Figure 2: Gating strategies. (A) Data acquisition; (B) the histograms of the fluorescence with MTG and TMRE staining in live cells. Abbreviations: SSC-A = side scatter area; FSC-A = forward scatter area; SSC-H = side scatter height; FSC-H = forward scatter height; FL#-A = fluorophore # area; MTG = MitoTracker Green; FCCP = carbonyl cyanide p-trifluoromethoxyphenylhydrazone; TMRE = tetramethylrhodamine ethyl ester. Please click here to view a larger version of this figure.

Figure 3
Figure 3: Schematic representation of the protocol workflow. Abbreviations: DA = dopaminergic; MMP = mitochondrial membrane potential; ROS = reactive oxygen species; NDUFB 10 = NADH: Ubiquinone oxidoreductase subunit 10; SDHA = succinate dehydrogenase complex flavoprotein subunit A; COX IV = cytochrome c oxidase complex IV; mtDNA = mitochondrial DNA; TFAM = mitochondrial transcription factor A. Please click here to view a larger version of this figure.

Figure 4
Figure 4: iPSC differentiation. (A) Flow chart and (B) representative images for the cells from different stages during the differentiation, including iPSCs (a), neural rosette (b), neural spheres (c), NSCs (d), DA neurons (e), and astrocytes (f). Scale bars = 25 µm. Abbreviations: iPSC = induced pluripotent stem cell; NSC = neural stem cell; DA = dopaminergic; SFM = serum-free medium; CDM = chemically defined medium; FGF-8b = fibroblast growth factor-8b; PM = purmorphamine; BDNF = brain-derived neurotrophic factor; GDNF = glial cell line-derived neurotrophic factor; PLO = poly-L-ornithine. Please click here to view a larger version of this figure.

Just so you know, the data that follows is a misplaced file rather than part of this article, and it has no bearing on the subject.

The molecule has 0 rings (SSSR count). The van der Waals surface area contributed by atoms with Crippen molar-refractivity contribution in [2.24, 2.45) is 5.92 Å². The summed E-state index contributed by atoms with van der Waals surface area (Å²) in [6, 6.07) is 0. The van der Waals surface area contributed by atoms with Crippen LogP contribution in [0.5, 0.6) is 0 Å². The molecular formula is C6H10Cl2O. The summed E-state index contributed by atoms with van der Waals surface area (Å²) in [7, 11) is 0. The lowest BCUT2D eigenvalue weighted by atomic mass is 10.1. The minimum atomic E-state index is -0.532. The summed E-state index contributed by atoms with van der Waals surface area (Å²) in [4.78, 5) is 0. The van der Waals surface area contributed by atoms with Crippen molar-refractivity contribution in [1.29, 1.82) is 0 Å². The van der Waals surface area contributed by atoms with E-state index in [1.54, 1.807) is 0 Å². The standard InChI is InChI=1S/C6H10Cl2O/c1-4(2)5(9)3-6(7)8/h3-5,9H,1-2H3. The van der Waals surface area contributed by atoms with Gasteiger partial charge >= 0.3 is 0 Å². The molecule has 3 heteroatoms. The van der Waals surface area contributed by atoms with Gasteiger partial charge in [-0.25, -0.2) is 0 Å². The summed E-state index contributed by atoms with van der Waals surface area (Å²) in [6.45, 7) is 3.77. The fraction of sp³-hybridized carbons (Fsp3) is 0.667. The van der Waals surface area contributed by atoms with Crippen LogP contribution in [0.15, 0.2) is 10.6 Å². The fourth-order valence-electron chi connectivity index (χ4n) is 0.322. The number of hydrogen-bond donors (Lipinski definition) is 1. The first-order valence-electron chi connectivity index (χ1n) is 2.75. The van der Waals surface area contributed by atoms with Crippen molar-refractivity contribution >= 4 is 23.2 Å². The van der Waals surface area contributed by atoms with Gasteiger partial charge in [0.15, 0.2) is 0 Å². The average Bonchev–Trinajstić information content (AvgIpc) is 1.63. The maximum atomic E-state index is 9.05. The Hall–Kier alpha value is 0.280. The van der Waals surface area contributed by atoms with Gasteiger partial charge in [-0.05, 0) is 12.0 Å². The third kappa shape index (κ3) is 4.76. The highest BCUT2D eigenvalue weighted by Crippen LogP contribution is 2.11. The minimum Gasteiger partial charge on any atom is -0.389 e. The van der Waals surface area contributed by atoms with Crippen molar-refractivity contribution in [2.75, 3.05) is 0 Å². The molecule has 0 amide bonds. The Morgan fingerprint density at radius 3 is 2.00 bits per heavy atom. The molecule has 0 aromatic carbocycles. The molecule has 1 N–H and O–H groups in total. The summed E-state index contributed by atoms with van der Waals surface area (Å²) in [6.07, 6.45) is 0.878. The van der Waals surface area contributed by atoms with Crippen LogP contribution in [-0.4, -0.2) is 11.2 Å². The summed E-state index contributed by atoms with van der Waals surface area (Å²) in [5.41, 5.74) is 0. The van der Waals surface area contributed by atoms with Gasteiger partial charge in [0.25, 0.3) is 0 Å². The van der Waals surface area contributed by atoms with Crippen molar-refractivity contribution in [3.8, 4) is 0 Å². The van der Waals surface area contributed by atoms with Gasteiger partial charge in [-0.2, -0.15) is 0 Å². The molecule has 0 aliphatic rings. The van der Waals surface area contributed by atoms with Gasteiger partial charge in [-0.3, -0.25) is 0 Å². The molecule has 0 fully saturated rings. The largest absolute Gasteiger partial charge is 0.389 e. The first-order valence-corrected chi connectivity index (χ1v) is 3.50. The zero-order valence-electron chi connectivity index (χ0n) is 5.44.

Figure 5
Figure 5: Representative confocal images of iPSCs and their neural derivatives. (A) Immunostaining of SSEA4 (red) and Oct4 (green) in iPSCs. (B) Immunostaining of Nestin (red) and Pax6 (green) in iPSC-derived neuron spheres. (C) Immunostaining of Nestin (red) and Sox2 (green) in iPSC-derived NSCs. Nuclei are stained with DAPI (blue). Scale bars = 50 µm. Abbreviations: iPSCs = induced pluripotent stem cells; NSCs = neural stem cells; SSEA4 = stage-specific embryonic antigen-4; Oct4 = octamer-binding transcription factor 4; Pax6 = paired box-6; Sox2 = sex-determining region Y box-2; DAPI = 4',6-diamidino-2-phenylindole. Please click here to view a larger version of this figure.